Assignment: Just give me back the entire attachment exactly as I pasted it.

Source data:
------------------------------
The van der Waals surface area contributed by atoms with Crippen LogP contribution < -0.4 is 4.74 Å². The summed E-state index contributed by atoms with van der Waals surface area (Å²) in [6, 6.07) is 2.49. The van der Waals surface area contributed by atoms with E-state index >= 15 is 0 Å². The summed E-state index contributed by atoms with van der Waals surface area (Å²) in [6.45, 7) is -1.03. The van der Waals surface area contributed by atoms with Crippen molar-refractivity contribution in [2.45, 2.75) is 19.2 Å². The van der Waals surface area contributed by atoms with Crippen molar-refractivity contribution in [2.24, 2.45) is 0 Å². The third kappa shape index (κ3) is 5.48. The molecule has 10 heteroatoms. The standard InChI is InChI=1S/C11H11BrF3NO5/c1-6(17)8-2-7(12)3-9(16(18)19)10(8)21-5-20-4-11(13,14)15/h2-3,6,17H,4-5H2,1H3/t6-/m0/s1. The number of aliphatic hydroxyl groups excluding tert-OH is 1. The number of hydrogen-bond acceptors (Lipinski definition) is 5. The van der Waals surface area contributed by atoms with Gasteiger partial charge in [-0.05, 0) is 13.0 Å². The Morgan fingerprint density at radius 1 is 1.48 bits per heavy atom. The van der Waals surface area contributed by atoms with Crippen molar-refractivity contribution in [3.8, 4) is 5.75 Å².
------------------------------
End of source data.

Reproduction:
The van der Waals surface area contributed by atoms with Crippen LogP contribution < -0.4 is 4.74 Å². The summed E-state index contributed by atoms with van der Waals surface area (Å²) in [6, 6.07) is 2.49. The van der Waals surface area contributed by atoms with E-state index >= 15 is 0 Å². The summed E-state index contributed by atoms with van der Waals surface area (Å²) in [6.45, 7) is -1.03. The van der Waals surface area contributed by atoms with Crippen molar-refractivity contribution in [2.45, 2.75) is 19.2 Å². The van der Waals surface area contributed by atoms with Crippen molar-refractivity contribution in [2.24, 2.45) is 0 Å². The third kappa shape index (κ3) is 5.48. The molecule has 10 heteroatoms. The standard InChI is InChI=1S/C11H11BrF3NO5/c1-6(17)8-2-7(12)3-9(16(18)19)10(8)21-5-20-4-11(13,14)15/h2-3,6,17H,4-5H2,1H3/t6-/m0/s1. The number of aliphatic hydroxyl groups excluding tert-OH is 1. The number of hydrogen-bond acceptors (Lipinski definition) is 5. The van der Waals surface area contributed by atoms with Gasteiger partial charge in [-0.05, 0) is 13.0 Å². The Morgan fingerprint density at radius 1 is 1.48 bits per heavy atom. The van der Waals surface area contributed by atoms with Crippen molar-refractivity contribution in [3.8, 4) is 5.75 Å².